Sound — 7
Frontman Kip Winger played with Alice Cooper in the '80s, but soon left to start his own band Sahara, which then quickly after another name-change became Winger. They more or less became the last (or one of the last) big MTV-metal sensation before the grunge wave took root. After two successful records in '88 and '90 respectively, their third record in 93 didn't do too well on the market. Winger went on a break, and frontman Kip Winger started studying classical composition. It is then not very surprising that Winger is a name many would associate with sappy MTV-ballads and mainstream hair metal.
However, 13 years after the decline of Winger the band resurrected and a new series of records were released. We are now looking at the third of these (sixth in total) titled "Better Days Comin'," and today already feels better as we get a Winger record that hold this much improved quality over some of the previous releases.
The production can best be described as modern rock 'n' roll. The guitar, bass, drums, piano, synths and vocals can be all be heard. The bass even gets some time to do some solo slapping parts in the title track, which is a plus for the song. On the downside the acoustic guitars are as horribly brittle in the mix as they ever were in the '80s (listen to the end of "Out of This World" for an example of this). The lead vocals are often harsher and the backing vocals utilize a much softer palate on most songs. The bottom line is that all the instruments and vocals on this album are competently performed.
Lyrics — 5
Many of the lyrics are in one way or another related to sex. For example: "Late shift's over in this working town. She starts her motor when the sun goes down. She runs on sex and gasoline. She's a midnight driver of a love machine."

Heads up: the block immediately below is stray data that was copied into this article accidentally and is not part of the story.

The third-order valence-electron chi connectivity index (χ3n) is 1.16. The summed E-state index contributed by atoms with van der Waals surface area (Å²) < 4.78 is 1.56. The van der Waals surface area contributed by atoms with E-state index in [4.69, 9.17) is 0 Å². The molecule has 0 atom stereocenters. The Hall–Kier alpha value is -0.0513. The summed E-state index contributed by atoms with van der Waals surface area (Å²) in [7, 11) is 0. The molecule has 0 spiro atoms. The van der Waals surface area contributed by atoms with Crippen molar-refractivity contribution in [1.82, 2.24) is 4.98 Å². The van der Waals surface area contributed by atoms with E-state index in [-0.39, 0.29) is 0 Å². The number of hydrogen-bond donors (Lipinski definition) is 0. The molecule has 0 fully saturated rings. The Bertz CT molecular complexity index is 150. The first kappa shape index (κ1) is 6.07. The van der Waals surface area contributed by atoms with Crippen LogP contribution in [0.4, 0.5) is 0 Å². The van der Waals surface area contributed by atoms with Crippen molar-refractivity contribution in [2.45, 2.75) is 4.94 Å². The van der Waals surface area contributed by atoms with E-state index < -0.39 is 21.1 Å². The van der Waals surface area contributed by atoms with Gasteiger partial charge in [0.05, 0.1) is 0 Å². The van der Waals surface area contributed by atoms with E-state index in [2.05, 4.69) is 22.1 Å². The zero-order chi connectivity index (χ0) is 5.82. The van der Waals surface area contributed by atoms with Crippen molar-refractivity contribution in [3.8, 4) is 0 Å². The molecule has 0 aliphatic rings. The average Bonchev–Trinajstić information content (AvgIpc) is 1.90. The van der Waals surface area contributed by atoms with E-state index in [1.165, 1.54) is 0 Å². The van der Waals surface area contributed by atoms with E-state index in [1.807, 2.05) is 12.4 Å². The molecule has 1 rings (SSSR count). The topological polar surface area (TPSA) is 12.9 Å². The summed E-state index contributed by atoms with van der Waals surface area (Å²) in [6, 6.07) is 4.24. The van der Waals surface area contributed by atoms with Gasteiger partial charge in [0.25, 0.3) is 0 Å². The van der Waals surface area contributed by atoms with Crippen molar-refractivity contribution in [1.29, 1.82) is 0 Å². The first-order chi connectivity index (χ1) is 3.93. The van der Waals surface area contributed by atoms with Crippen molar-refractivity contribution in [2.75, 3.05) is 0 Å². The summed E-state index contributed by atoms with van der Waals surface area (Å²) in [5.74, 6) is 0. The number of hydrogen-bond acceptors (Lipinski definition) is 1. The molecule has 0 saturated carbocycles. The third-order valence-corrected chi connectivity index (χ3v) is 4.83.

Even the lyrics that try to say something about love, breakups or not finding yourself are written with such broad strokes the lyrics could apply to almost anyone or anything. The thoughts or words never develop anything and they arrive exactly where they started. It does the job, but it's not better than that. The subject of rat race or tin soldier are so… done. Although the lyrics themselves aren't particularly bad the subjects don't try to shed any light on anything not already known or discussed by everyone, making them a bit boring.
Overall Impression — 7
Composition-wise this album houses several impressive songs. "Tin Soldier" is by far the best and most interesting arrangement I've ever heard in a Winger song. The song is in 5/4-measure, has some odd scales a la evil carnival going on and it even has a guitar solo part with a jazzy piano providing the backing. For a moment there I was even reminded of Freak Kitchen or maybe even the intro of "The Scorpion" by Megadeth.
There's however more to look forward to if you haven't heard this record yet. The catchy opener "Midnight Driver of a Love Machine," the heavy and almost a bit Jon Oliva-sounding "Storm in Me" and the faster "Rat Race" are all part of Winger's best material.
Then we have a couple of decent but not really great songs "Queen Babylon" and "So Long China." The album also has its' share of utterly bad songs as well. "Better Days Comin'" itself is an unaspiring party anthem with a chorus so lacking in shame it's beyond words. Catchy but horrible. "Ever Wonder" and "Be Who You Are, Now" risks to drag the album back to the realm of previously mentioned sappy MTV-ballads it so crying and screaming tries to crawl away from. The closer track "Out of This World" is a decent rock ballad with some cool guitar shredding. The song is however somewhat ruined by the brittleness of the acoustic guitars. The song reminds me of a few songs by Harem Scarem.
If the next Winger album plays on the strengths of this one and fills the gaps where there's room for improvement better days will indeed be coming!